Explain to each volunteer that it is much easier to ask for a gift when they, themselves have already committed to the cause. The most important principle in fundraising is that to be a good solicitor, you must first be a good donor. It is a much more persuasive request when the volunteer can approach a prospect with “I would like to ask you to join me in supporting the organization with a gift of…” It is not imperative, but highly recommended, that the volunteer seek gifts which are at the same level as his or her giving.
We are all busy and have infinite demands on our time; therefore, the most effective way to get on someone’s schedule is to call and request a formal time. Stress to the volunteers the importance of suggesting a specific day, a specific time, and always try to include spouses. When soliciting someone familiar, there is a tendency to make a casual appointment, such as “I’ll stop by one day next week” or “I’ll see you around the club”. It is far too easy to let “one day next week” slip by, and an opportune time may not present itself at the club. By teaching your volunteers to schedule a formal time to meet, they are sending out the message that this is a very important campaign to them personally.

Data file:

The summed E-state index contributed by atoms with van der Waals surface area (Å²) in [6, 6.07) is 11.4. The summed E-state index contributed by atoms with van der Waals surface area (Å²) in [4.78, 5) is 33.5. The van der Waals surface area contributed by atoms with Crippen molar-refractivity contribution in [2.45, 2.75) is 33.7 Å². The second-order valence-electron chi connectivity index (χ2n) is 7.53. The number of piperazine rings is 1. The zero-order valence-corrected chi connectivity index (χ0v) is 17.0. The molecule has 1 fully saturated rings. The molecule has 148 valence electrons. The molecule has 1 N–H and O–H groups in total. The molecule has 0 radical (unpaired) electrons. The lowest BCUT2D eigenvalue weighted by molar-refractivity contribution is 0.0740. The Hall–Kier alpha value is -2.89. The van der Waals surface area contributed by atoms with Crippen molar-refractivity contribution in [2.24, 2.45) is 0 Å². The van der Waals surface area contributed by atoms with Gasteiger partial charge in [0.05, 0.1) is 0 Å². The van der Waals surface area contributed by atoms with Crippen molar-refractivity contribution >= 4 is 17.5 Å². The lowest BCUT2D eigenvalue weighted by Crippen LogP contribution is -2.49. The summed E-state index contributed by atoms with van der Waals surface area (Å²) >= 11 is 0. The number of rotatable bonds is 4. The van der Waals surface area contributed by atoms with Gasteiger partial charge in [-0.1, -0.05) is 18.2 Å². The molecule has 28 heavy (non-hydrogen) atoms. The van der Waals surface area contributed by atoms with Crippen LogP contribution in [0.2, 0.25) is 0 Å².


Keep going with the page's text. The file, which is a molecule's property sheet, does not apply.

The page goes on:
Another challenge volunteers often face when asking someone they know for a formal meeting, is responding to the prospect’s direct request for information over the phone. Gifts are typically much smaller when made over the phone. A response, such as, “This is very important to Betty (spouse name) and I. I’d really like to sit down and share why I feel it’s so important,” should not only be taught to each volunteer, but also rehearsed. The more prepared your volunteers are to respond, the more comfortable they will be, which will result in a highly successful campaign.
Once an appointment is set, remind your volunteers to spend a few minutes thinking about the prospect; what may interest them about the organization and/or the campaign. Consider what the prospect could give if they wanted to and were highly motivated, not what you feel they will give.